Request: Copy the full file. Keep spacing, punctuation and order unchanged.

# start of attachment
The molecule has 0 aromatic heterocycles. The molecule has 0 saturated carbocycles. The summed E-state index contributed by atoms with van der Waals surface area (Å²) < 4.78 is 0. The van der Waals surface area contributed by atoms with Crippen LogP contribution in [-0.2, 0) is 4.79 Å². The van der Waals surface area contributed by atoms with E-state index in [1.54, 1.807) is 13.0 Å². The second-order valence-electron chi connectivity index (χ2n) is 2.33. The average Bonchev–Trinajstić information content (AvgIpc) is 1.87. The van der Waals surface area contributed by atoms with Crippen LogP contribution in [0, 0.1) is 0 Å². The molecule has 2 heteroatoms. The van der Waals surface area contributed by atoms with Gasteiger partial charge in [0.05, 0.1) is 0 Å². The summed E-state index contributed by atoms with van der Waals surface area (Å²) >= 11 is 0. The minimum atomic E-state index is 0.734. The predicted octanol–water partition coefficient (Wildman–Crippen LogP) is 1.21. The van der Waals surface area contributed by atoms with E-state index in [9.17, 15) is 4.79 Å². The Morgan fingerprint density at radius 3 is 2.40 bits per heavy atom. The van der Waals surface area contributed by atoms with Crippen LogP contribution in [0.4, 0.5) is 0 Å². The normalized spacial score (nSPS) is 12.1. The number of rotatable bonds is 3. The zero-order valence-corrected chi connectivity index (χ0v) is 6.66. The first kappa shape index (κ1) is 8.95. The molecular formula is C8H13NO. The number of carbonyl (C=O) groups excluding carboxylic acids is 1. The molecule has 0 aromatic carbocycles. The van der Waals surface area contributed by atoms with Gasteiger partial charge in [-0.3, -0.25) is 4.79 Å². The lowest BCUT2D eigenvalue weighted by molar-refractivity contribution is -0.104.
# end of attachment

The molecule has 0 aromatic heterocycles. The molecule has 0 saturated carbocycles. The summed E-state index contributed by atoms with van der Waals surface area (Å²) < 4.78 is 0. The van der Waals surface area contributed by atoms with Crippen LogP contribution in [-0.2, 0) is 4.79 Å². The van der Waals surface area contributed by atoms with E-state index in [1.54, 1.807) is 13.0 Å². The second-order valence-electron chi connectivity index (χ2n) is 2.33. The average Bonchev–Trinajstić information content (AvgIpc) is 1.87. The van der Waals surface area contributed by atoms with Crippen LogP contribution in [0, 0.1) is 0 Å². The molecule has 2 heteroatoms. The van der Waals surface area contributed by atoms with Gasteiger partial charge in [0.05, 0.1) is 0 Å². The summed E-state index contributed by atoms with van der Waals surface area (Å²) >= 11 is 0. The minimum atomic E-state index is 0.734. The predicted octanol–water partition coefficient (Wildman–Crippen LogP) is 1.21. The van der Waals surface area contributed by atoms with E-state index in [9.17, 15) is 4.79 Å². The Morgan fingerprint density at radius 3 is 2.40 bits per heavy atom. The van der Waals surface area contributed by atoms with Crippen LogP contribution in [0.4, 0.5) is 0 Å². The normalized spacial score (nSPS) is 12.1. The number of rotatable bonds is 3. The zero-order valence-corrected chi connectivity index (χ0v) is 6.66. The first kappa shape index (κ1) is 8.95. The molecular formula is C8H13NO. The number of carbonyl (C=O) groups excluding carboxylic acids is 1. The molecule has 0 aromatic carbocycles. The van der Waals surface area contributed by atoms with Gasteiger partial charge in [-0.3, -0.25) is 4.79 Å². The lowest BCUT2D eigenvalue weighted by molar-refractivity contribution is -0.104.